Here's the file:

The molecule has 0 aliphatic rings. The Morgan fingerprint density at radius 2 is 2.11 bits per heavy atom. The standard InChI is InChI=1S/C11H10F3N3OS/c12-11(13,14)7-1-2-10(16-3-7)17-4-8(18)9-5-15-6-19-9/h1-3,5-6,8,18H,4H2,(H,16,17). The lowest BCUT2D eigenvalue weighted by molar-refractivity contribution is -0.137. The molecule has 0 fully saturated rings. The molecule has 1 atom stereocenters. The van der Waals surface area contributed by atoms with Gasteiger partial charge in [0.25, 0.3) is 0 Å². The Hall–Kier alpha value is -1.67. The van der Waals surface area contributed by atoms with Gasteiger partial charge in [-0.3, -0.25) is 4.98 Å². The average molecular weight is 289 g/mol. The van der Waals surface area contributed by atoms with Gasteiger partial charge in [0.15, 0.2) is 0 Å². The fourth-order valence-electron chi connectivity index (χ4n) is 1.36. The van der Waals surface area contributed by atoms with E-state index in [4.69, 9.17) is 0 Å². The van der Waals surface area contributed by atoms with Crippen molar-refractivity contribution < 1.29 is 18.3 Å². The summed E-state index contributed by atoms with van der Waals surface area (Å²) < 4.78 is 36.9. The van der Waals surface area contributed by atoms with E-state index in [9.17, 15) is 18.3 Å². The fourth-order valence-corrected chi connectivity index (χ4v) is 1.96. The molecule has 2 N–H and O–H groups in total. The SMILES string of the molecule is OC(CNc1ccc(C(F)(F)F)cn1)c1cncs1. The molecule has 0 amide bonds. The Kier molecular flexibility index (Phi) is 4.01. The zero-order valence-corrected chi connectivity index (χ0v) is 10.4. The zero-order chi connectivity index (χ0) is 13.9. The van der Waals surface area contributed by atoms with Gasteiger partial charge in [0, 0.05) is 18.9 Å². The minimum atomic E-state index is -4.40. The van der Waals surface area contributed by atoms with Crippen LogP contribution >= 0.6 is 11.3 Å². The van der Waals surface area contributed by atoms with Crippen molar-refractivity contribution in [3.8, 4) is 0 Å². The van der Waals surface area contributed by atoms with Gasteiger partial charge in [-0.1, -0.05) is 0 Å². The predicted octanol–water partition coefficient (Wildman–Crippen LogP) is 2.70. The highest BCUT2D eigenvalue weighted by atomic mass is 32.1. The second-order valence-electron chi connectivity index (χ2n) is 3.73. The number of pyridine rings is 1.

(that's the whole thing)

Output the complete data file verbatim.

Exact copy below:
The molecule has 0 aliphatic rings. The Morgan fingerprint density at radius 2 is 2.11 bits per heavy atom. The standard InChI is InChI=1S/C11H10F3N3OS/c12-11(13,14)7-1-2-10(16-3-7)17-4-8(18)9-5-15-6-19-9/h1-3,5-6,8,18H,4H2,(H,16,17). The lowest BCUT2D eigenvalue weighted by molar-refractivity contribution is -0.137. The molecule has 0 fully saturated rings. The molecule has 1 atom stereocenters. The van der Waals surface area contributed by atoms with Gasteiger partial charge in [0.25, 0.3) is 0 Å². The Hall–Kier alpha value is -1.67. The van der Waals surface area contributed by atoms with Gasteiger partial charge in [-0.3, -0.25) is 4.98 Å². The average molecular weight is 289 g/mol. The van der Waals surface area contributed by atoms with Gasteiger partial charge in [0.15, 0.2) is 0 Å². The fourth-order valence-electron chi connectivity index (χ4n) is 1.36. The van der Waals surface area contributed by atoms with E-state index in [4.69, 9.17) is 0 Å². The van der Waals surface area contributed by atoms with Crippen molar-refractivity contribution < 1.29 is 18.3 Å². The summed E-state index contributed by atoms with van der Waals surface area (Å²) < 4.78 is 36.9. The van der Waals surface area contributed by atoms with E-state index in [9.17, 15) is 18.3 Å². The fourth-order valence-corrected chi connectivity index (χ4v) is 1.96. The molecule has 2 N–H and O–H groups in total. The SMILES string of the molecule is OC(CNc1ccc(C(F)(F)F)cn1)c1cncs1. The molecule has 0 amide bonds. The Kier molecular flexibility index (Phi) is 4.01. The zero-order valence-corrected chi connectivity index (χ0v) is 10.4. The zero-order chi connectivity index (χ0) is 13.9. The van der Waals surface area contributed by atoms with Gasteiger partial charge in [0, 0.05) is 18.9 Å². The minimum atomic E-state index is -4.40. The van der Waals surface area contributed by atoms with Crippen LogP contribution >= 0.6 is 11.3 Å². The van der Waals surface area contributed by atoms with Crippen molar-refractivity contribution in [3.8, 4) is 0 Å². The van der Waals surface area contributed by atoms with Gasteiger partial charge in [-0.1, -0.05) is 0 Å². The predicted octanol–water partition coefficient (Wildman–Crippen LogP) is 2.70. The highest BCUT2D eigenvalue weighted by atomic mass is 32.1. The second-order valence-electron chi connectivity index (χ2n) is 3.73. The number of pyridine rings is 1.